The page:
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Niederland, W.G. (1965). The Role of the Ego in the Recovery of Early Memories. Psychoanal Q., 34:564-571.

(1965). Psychoanalytic Quarterly, 34:564-571

The Role of the Ego in the Recovery of Early Memories

William G. Niederland, M.D.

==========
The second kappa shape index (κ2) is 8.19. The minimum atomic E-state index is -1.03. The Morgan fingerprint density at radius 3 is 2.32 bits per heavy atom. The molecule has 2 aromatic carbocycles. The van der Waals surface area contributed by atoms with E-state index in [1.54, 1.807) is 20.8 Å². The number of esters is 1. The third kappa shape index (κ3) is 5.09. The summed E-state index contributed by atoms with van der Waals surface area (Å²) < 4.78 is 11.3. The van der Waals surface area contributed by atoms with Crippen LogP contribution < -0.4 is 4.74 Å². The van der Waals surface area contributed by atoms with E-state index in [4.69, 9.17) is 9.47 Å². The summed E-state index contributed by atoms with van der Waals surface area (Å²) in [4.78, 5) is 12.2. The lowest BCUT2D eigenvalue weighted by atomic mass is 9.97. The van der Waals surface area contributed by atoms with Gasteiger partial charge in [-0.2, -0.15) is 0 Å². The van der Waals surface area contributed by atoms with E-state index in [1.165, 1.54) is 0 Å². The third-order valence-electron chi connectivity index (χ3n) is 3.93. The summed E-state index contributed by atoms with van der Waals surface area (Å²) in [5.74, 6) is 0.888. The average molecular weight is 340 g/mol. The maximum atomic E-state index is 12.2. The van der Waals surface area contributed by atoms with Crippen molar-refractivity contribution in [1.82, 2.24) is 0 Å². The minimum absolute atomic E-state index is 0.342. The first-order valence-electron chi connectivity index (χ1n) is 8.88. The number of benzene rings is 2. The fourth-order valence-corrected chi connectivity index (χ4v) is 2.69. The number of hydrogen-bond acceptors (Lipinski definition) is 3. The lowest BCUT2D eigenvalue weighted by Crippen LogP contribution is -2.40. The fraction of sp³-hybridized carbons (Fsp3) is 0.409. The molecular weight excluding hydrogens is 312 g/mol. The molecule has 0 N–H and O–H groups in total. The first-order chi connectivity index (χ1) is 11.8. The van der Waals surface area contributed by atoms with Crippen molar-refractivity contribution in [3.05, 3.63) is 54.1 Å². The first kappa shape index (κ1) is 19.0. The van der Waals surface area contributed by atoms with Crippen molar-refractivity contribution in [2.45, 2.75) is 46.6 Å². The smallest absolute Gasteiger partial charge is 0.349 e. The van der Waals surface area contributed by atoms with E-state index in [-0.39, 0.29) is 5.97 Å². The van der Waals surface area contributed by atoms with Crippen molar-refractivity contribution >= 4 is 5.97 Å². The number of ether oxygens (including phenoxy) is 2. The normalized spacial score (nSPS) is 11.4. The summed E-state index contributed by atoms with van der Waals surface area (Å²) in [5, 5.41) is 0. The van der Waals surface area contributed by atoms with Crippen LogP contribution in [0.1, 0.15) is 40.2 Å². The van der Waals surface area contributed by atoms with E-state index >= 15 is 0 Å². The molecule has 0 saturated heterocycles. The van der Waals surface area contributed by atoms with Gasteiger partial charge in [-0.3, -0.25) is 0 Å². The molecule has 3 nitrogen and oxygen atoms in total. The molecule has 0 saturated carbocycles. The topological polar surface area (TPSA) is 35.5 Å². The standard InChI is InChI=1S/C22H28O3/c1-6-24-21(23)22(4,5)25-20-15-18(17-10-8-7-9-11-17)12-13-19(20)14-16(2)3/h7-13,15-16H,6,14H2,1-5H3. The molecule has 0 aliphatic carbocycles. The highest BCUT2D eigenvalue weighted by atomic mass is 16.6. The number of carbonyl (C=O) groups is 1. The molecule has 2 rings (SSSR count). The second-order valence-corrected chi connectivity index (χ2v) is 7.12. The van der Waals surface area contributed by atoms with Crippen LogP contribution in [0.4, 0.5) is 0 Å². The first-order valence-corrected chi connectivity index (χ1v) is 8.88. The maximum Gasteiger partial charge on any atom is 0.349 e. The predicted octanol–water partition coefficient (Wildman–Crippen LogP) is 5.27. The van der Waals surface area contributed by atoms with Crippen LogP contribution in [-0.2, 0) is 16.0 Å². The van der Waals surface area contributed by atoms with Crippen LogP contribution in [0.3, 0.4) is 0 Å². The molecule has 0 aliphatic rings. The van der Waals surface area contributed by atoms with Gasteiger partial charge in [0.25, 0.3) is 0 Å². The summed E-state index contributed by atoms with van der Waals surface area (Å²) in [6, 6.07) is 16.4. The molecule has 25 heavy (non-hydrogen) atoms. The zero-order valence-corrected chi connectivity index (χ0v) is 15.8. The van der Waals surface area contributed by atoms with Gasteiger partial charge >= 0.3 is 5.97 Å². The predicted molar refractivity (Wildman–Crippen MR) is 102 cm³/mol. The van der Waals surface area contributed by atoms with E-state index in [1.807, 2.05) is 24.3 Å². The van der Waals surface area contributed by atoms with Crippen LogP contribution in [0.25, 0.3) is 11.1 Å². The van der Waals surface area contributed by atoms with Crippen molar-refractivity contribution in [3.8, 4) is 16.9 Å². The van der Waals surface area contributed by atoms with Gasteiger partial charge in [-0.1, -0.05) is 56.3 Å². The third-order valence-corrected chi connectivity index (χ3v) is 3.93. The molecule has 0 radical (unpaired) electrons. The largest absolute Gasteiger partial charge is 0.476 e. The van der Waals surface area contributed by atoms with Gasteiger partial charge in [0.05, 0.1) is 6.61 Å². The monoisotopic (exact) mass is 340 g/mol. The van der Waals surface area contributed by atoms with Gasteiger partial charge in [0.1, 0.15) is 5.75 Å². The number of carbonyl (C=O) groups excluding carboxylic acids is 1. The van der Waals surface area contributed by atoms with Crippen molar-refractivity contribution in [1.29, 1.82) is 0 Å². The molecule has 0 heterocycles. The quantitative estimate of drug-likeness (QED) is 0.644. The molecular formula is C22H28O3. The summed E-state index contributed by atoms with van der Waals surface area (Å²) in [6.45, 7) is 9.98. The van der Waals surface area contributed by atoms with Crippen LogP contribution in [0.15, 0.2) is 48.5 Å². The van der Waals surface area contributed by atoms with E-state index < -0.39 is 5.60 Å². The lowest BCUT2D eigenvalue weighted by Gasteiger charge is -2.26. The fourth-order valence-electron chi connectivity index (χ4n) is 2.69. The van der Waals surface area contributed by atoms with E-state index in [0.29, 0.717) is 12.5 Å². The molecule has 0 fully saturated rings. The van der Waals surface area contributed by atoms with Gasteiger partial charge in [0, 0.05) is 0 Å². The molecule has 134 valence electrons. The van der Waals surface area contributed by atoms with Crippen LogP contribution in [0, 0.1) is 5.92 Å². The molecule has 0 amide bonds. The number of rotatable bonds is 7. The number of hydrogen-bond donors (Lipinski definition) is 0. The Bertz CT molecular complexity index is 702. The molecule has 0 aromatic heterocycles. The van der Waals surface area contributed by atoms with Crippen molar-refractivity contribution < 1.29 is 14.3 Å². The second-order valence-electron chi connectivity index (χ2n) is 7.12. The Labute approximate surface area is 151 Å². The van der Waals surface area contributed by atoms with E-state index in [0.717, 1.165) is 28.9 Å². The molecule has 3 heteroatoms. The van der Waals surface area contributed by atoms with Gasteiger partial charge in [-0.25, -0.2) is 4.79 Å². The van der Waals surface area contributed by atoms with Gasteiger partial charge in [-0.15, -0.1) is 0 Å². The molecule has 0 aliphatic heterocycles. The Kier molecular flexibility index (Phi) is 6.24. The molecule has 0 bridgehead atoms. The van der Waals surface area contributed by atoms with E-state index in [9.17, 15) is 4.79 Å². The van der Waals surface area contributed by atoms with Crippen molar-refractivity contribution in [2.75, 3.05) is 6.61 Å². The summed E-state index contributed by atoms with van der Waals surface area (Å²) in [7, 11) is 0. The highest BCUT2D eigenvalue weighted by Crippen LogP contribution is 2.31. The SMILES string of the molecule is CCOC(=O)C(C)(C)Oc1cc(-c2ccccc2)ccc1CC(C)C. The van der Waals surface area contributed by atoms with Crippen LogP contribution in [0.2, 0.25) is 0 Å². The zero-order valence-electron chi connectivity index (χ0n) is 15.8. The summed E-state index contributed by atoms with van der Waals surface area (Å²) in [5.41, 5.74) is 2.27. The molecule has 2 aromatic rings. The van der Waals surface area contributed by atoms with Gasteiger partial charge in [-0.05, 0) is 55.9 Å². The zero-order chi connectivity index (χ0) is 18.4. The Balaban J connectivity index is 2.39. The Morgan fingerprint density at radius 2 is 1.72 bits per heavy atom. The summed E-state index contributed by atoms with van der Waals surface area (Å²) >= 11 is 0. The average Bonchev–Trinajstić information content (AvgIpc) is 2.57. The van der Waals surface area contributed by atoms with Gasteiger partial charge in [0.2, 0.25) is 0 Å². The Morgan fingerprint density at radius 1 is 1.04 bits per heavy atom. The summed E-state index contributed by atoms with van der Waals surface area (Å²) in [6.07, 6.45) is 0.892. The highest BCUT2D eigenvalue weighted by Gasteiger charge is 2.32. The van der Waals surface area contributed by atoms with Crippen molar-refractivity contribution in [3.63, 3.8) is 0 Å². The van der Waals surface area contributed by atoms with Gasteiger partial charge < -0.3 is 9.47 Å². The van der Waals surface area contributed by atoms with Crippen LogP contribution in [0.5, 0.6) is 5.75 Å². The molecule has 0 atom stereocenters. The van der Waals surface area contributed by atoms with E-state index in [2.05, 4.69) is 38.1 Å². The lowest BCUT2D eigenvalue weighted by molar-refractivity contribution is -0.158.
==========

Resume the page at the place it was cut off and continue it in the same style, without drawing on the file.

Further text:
The recovery of memories is therapeutically effective not only because of the discharge of affect, but also through the reemergence of the specific state of the ego which was repressed at the time of the traumatic experience. The regressive features which often accompany the recall may approximate forms of thinking and feeling close to the primary process. These seem to carry with them a greater force of conviction than is ordinarily attainable. With the release of forces that were bound in the psychic structure, the synthetic function of the ego makes possible its reorganization and restructuralization. With such recall and working through into consciousness, content and affect of memory can be dealt with in a revised fashion by both the ego and the superego functions, permitting a more realistic solution of the conflict between the archaic, instinctual, and defensive forces which made the original traumatic event pathogenic.

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